This application also claims the benefit under 35 U.S.C. 120 of the following co-pending and commonly assigned: Ser. No. 11/588,420, filed on Oct. 27, 2006 and entitled “Multimedia System And Method For Controlling Vending Machines,” which in turn claims the benefit of Ser. No. 60/730,368, filed on Oct. 27, 2005 and entitled “Multimedia System And Method For Controlling Vending Machines;” and Ser. No. 11/588,422, filed on Oct. 27, 2006 and entitled “Wireless Management Of Remote Vending Machines,” which in turn claims the benefit of Ser. No. 60/730,369, filed on Oct. 27, 2005 and entitled “Multimedia System And Method For Controlling Vending Machines.”
  • [0003]
    Each of the above cited patents and patent applications is incorporated herein by reference in its entirety.
  • BACKGROUND OF THE INVENTION
  • [0004]
    1. Field of the Invention
  • [0005]
    The present invention in its disclosed embodiments is related generally to automated vending machines, and more particularly to management and control of such vending machines, including any advertisements which may be displayed thereon.
  • [0006]
    2. Background
  • [0007]
    Disclosed herein is an interactive advertising application and complementary hardware/network product to provide a unique solution for potential clients or users to interact to a specific network of supplied information (e.g., advertising, branding, interacting, etc.) via a secure or unsecured network to a known and developed server.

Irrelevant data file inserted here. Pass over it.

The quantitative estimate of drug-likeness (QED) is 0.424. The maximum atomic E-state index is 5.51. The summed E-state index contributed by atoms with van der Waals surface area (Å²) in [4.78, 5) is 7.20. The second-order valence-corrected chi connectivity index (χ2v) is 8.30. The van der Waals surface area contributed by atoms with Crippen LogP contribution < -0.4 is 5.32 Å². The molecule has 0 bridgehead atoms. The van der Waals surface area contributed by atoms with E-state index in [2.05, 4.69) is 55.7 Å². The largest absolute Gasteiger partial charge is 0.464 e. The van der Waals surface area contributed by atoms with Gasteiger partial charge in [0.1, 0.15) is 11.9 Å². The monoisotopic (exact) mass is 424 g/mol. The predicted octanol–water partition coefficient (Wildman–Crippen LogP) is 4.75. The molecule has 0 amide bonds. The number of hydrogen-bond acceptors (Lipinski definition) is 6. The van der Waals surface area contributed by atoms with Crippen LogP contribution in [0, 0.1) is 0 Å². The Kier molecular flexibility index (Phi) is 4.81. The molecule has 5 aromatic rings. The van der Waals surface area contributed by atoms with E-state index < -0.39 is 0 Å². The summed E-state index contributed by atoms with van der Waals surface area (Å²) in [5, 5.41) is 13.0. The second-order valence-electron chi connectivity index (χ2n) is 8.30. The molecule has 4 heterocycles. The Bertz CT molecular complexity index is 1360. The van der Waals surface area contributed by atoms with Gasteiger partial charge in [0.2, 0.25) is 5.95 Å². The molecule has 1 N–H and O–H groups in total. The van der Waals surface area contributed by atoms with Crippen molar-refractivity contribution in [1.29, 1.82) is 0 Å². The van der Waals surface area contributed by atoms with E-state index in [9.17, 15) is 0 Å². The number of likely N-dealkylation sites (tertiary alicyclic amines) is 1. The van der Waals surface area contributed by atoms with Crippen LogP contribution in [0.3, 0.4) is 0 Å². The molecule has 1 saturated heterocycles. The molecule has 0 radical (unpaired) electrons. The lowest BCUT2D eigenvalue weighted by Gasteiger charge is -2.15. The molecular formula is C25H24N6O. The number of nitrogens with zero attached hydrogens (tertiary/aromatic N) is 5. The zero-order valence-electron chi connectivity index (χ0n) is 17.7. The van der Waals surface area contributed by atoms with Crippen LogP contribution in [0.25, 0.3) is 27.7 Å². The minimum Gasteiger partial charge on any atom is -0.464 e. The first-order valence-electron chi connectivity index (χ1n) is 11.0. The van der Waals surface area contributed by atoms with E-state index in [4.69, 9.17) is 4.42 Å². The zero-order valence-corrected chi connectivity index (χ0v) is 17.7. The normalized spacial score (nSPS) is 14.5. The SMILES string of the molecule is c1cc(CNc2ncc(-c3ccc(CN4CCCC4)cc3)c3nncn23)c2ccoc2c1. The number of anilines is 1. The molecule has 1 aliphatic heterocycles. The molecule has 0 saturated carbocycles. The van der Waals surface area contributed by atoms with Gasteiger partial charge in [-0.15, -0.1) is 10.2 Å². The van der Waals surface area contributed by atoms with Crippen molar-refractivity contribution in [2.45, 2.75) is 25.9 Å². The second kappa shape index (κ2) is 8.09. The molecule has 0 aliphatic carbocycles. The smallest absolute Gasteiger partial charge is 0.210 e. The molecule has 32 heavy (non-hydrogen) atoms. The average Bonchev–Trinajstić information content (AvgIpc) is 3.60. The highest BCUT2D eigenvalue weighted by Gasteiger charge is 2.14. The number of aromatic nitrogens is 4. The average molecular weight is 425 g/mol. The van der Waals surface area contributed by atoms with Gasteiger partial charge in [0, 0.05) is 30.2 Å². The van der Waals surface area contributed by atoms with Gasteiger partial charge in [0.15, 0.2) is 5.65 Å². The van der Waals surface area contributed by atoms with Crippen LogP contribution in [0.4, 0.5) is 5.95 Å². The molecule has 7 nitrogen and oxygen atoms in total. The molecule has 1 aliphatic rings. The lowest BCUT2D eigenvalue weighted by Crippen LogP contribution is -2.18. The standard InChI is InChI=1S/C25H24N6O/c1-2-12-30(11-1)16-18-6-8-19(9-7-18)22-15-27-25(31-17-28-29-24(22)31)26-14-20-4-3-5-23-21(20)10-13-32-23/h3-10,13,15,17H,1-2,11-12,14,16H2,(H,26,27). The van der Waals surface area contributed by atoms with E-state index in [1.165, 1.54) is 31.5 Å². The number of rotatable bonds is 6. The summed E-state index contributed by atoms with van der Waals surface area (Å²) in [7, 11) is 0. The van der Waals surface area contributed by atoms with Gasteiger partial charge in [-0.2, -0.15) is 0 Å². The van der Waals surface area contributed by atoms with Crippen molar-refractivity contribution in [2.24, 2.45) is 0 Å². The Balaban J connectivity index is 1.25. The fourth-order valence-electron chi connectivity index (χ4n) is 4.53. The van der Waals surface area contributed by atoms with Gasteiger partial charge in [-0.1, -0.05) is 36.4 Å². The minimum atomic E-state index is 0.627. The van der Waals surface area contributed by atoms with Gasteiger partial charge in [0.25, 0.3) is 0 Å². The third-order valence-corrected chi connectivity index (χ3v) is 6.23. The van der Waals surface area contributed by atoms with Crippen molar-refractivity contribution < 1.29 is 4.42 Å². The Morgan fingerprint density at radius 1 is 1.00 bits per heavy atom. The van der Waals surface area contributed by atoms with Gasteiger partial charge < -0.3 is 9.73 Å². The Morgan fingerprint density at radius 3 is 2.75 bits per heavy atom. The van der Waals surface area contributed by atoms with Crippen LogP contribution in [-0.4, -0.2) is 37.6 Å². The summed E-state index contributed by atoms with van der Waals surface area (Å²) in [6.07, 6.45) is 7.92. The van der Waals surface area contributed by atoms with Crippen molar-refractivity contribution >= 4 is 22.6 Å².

• [0008]
    This product/technique was designed and developed specifically to allow for the direct interaction for and to information that is supplied through an existing telephone switch based infrastructure.
  • [0009]
    Previously, Automated Vending Technologies (“AVT”) developed a digital signage known as AVTDS that offers the public an efficient and unique medium to advertise on a 7-inch wide touch screen panel through a secure VPN network. AVTDS is the only exclusively software product that features updates made possible from a USB thumb drive, cell modem or Internet.
  • [0010]
    AVT has taken the base advertising hardware/software product and developed a product adaptable to the telephone industry, which adds a level of interaction based on touch (or other interactive means, e.g., keyboard, display message, RSS feed, etc.). Viewers may be rewarded either with discounts and/or promotional deals depending on the touched advertisement (e.g., by a simple instruction displayed on the screen explaining the steps to viewers about acquiring their rewards). In addition, designated hot-spot locations allow viewers to use wireless internet within the location's range to aid them in acquiring their reward quicker. Specific advertisements may be downloaded and displayed on the touch screen based on where the location is. These features may be available from the administrator side, which is an application with user-friendly interfaces to allow an end-user to preview, download, update, schedule and many more features to an individual location.